• Nursing Clio:  a group blog on gender, sexuality, and the history of medicine
  • U.S. Intellectual History:  big-tent intellectual history as it’s written and taught by junior and emerging scholars.
  • African American Intellectual History:  same as above, with a focus on black intellectuals from the eighteenth century to the present.
  • Religion in American History:  a group blog on the obvious, with contributors who cover the richness of American religious history from the colonial era to the present.
  • The Junto:  a group blog on early American history by historians based in North America and Britain.
  • Borealia:  a group blog on early Canadian history (First Nations/New France to Confederation, 1867)
  • The Way of Improvement Leads Home:  John Fea’s blog on early American history, American religious history, and early U.S. intellectual history.  Fea is apparently a man unafflicted by hunger, thirst, or the need to sleep, as he’s just published yet another book, and he has a podcast now, too!  (I am not worthy, but then, neither of most of you so we’re in good company.)
  • Notches:   A group blog on the history of sexuality, mostly European and North American.

Most of us who contribute to blogs like these have day jobs, or are madly finishing dissertations, or sometimes both.  It’s honest labor, and we do it because we love history and refuse to believe that it’s irrelevant for understanding the world as we have inherited it.  Peace, my sisters and brothers! Continue reading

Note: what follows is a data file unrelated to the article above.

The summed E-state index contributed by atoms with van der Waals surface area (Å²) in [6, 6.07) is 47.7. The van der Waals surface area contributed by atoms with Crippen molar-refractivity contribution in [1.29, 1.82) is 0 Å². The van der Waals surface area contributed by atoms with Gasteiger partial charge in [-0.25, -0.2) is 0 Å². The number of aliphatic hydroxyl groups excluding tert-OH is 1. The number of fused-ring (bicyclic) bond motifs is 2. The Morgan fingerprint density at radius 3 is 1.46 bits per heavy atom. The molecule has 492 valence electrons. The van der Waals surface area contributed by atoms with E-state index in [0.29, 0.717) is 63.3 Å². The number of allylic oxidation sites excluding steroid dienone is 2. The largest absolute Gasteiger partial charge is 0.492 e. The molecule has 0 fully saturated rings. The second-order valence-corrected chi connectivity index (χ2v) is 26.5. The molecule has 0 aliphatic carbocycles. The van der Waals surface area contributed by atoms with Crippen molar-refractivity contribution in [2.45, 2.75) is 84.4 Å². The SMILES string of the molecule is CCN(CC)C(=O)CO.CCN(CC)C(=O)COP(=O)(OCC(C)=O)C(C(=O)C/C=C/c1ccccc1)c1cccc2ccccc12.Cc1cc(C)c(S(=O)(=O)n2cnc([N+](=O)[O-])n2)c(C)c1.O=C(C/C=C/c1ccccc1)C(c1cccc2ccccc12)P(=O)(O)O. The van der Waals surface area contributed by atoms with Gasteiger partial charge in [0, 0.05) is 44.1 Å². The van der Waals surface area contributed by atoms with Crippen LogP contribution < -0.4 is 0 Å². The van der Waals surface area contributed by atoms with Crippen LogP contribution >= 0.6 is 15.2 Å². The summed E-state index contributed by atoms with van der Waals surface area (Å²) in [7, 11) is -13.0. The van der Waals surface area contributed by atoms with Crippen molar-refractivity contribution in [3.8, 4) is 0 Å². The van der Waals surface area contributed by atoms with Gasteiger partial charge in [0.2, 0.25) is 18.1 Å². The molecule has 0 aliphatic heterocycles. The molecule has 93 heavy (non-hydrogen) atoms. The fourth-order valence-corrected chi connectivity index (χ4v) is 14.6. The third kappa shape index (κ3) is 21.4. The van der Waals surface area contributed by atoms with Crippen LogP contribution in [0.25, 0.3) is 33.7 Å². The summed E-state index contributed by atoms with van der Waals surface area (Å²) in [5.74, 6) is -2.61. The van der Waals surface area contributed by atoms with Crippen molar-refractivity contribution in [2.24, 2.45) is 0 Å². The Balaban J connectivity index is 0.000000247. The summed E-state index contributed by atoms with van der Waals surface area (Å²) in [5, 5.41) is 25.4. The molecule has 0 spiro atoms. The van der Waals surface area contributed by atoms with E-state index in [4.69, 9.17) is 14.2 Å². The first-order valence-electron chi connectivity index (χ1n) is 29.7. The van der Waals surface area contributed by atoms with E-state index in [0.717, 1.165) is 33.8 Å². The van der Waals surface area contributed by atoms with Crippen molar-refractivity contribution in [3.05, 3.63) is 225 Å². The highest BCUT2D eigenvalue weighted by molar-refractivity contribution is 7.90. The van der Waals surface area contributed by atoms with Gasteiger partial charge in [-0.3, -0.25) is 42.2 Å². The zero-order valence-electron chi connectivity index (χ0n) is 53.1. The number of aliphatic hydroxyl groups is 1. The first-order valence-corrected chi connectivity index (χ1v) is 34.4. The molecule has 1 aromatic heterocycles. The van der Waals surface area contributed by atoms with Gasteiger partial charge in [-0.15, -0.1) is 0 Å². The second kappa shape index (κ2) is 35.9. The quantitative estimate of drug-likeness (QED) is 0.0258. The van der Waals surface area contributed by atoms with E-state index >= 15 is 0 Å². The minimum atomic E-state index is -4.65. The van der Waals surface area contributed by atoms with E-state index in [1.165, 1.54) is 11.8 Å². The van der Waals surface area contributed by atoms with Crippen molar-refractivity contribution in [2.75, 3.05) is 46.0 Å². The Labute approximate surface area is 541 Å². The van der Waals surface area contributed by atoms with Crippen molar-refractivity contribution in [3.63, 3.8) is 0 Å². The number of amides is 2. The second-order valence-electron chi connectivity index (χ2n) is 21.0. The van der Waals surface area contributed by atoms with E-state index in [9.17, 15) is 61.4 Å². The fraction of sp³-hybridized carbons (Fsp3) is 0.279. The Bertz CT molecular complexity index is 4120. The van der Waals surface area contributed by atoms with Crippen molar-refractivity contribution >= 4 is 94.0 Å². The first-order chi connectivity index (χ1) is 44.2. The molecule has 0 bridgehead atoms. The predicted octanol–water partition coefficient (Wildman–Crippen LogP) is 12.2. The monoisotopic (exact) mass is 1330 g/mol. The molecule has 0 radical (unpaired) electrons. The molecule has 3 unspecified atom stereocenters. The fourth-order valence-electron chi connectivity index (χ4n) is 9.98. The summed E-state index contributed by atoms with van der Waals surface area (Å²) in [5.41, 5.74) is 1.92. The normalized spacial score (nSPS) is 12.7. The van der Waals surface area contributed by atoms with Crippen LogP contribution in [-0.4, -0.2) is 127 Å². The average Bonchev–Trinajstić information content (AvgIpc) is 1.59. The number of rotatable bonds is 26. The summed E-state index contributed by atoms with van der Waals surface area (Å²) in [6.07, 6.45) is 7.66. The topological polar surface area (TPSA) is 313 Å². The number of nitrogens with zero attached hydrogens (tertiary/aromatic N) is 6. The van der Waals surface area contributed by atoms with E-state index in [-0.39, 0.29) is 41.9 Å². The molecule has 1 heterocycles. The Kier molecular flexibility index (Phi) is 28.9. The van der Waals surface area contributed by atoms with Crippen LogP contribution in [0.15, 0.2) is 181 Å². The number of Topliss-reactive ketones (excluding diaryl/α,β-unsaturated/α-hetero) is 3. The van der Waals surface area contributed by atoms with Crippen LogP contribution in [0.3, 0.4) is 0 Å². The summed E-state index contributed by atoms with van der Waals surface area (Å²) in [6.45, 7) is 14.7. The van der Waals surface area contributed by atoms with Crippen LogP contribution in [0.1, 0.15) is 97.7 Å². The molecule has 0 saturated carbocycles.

Race, sex, and voting rights in American history: again, the longue durée

Memories of 2008!

Deez nuts!

Hillary Clinton, running against a white man for the Democratic nomination, loses the support of white men.  But in the end, does it really matter?  When her opponent was a black man, she won white men by a country mile.  This says more about white men’s prejudices than it does about Hillary Clinton.

In any case, I’ve been frustrated by the tendency of the political media to treat white men as though they’re the real voters, the real Americans, and the rest of us as though our votes don’t really count the same.  It’s seen as “inevitable,” somehow, that Clinton wins non-whites and women of all ethnicities, whereas it’s a real achievement for Bernie Sanders or Donald Trump–two white men–to win a majority of white men’s votes.

Why does the white man insist on voting with his peen?  That’s unsanitary, as well as disgusting identity politics. Continue reading